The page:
As GreenOak Real Estate, the private equity real estate firm founded by ex-Morgan Stanley Real Estate Investing leaders, approaches the $5 billion fundraising mark, it is making plans to reduce its dependence on third-party capital advisors.
Last month’s hire of Gentry Ashmore Hoit was a significant part of this evolution. GreenOak appointed Hoit for the newly-established role of head of business development, making her a partner in the process. She joined from Park Madison Partners, one of a small handful of placement agents which the firm has worked with since Sonny Kalsi, John Carrafiell and Fred Schmidt founded it in 2010.
With March’s $655 million final closing of its second Asia fund, GreenOak has now completed fundraising on five commingled funds across the US, Europe and Asia. According to Kalsi, the time is now appropriate for the firm to adopt a more centralized approach to fundraising. “We’re a serial capital raiser,” he said. “We’ve used a lot of placement agents, but came to the view that we would be better served if we could do more in-house.”
Hoit will work closely with GreenOak’s head of capital formation, Julie Wong, providing investor services to the firm’s 50-plus institutional relationships. Kalsi also sees the role as forward-looking, with Hoit spending equal amounts of time managing existing investor relationships while also exploring nearly 200 new relationships that are seen as viable for GreenOak going forward. In terms of future initiatives, he said one area the firm would explore is tailoring more investment vehicles for particular investors.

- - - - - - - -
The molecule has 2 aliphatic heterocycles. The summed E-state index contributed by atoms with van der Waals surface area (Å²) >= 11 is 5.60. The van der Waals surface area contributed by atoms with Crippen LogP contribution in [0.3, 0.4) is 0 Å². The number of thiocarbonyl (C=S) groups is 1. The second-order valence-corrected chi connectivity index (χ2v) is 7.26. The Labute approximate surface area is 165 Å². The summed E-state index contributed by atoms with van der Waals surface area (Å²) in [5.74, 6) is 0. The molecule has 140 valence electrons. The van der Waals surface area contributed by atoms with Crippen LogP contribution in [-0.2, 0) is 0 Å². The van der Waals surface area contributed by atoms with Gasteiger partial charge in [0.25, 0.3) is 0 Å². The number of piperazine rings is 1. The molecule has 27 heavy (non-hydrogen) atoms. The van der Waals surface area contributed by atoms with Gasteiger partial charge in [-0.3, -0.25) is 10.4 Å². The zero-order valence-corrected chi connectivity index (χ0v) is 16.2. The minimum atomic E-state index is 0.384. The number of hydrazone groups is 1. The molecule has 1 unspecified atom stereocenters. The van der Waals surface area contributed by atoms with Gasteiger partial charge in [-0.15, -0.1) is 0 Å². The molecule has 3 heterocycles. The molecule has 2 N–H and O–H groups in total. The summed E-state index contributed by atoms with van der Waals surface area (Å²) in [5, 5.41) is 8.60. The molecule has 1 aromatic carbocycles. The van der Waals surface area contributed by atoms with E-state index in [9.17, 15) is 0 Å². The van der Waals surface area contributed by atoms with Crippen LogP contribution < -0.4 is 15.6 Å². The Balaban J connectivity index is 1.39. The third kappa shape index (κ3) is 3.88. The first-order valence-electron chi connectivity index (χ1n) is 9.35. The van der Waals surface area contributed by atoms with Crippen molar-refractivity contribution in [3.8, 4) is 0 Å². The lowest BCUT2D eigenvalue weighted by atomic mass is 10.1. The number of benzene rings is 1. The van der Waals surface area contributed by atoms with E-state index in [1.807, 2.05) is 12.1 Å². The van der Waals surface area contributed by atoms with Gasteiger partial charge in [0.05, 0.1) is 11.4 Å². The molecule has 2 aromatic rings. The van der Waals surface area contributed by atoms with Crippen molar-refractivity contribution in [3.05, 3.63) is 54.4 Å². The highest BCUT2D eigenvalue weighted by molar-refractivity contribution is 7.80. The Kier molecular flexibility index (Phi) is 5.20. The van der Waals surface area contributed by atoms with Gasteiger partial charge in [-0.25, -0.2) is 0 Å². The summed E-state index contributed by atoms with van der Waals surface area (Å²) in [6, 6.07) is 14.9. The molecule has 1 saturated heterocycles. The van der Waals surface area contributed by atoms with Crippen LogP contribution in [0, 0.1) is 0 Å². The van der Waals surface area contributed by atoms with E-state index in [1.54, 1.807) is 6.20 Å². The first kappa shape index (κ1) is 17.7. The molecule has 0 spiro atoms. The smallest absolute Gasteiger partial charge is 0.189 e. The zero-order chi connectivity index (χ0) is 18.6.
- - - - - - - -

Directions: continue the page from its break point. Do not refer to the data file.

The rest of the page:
“We made the decision at our start to anchor the business with commingled money, then to add on more bespoke products afterwards,” Kalsi said.
GreenOak is expected to build a business development team around Hoit and Wong. “There will be a number of new initiatives for us to be spending our time on,” he said.
GreenOak has spent more than $20 million on placement fees since its inception, working with the likes of Park Madison and Hodes Weill & Associates stateside and Capra Global Partners in Europe. Though Kalsi expected to continue working with placement agents in the near-term, over time, he said the firm would scale down their use. In fact, he did not expect to be working with placement agents within five years. “Yes, I’d be comfortable with that,” he said.
“Although we have had good success working with them, I don’t think that paying placement agents two points on a fundraise is a sustainable business model for a fund manager,” he remarked. “I believe you use them early in your life cycle, but once you reach a certain size in AUM, you need that function in-house.”
Anthony Biddulph, chief executive officer of London-based Capra, said GreenOak’s philosophy to internalize its capital formation function was understandable.
He said: “Coming from a background myself of working as an in-house capital raiser at BlackRock, I have always recognized that the caliber of the GreenOak team means that they will quickly reach a point where building that function internally will make more sense than hiring help. From the start, it has been Capra’s goal to help GreenOak on the way and I am proud of the success we have shared with them so far and continue to do. Their future is bright and at some point, our future will involve identifying the next GreenOak.”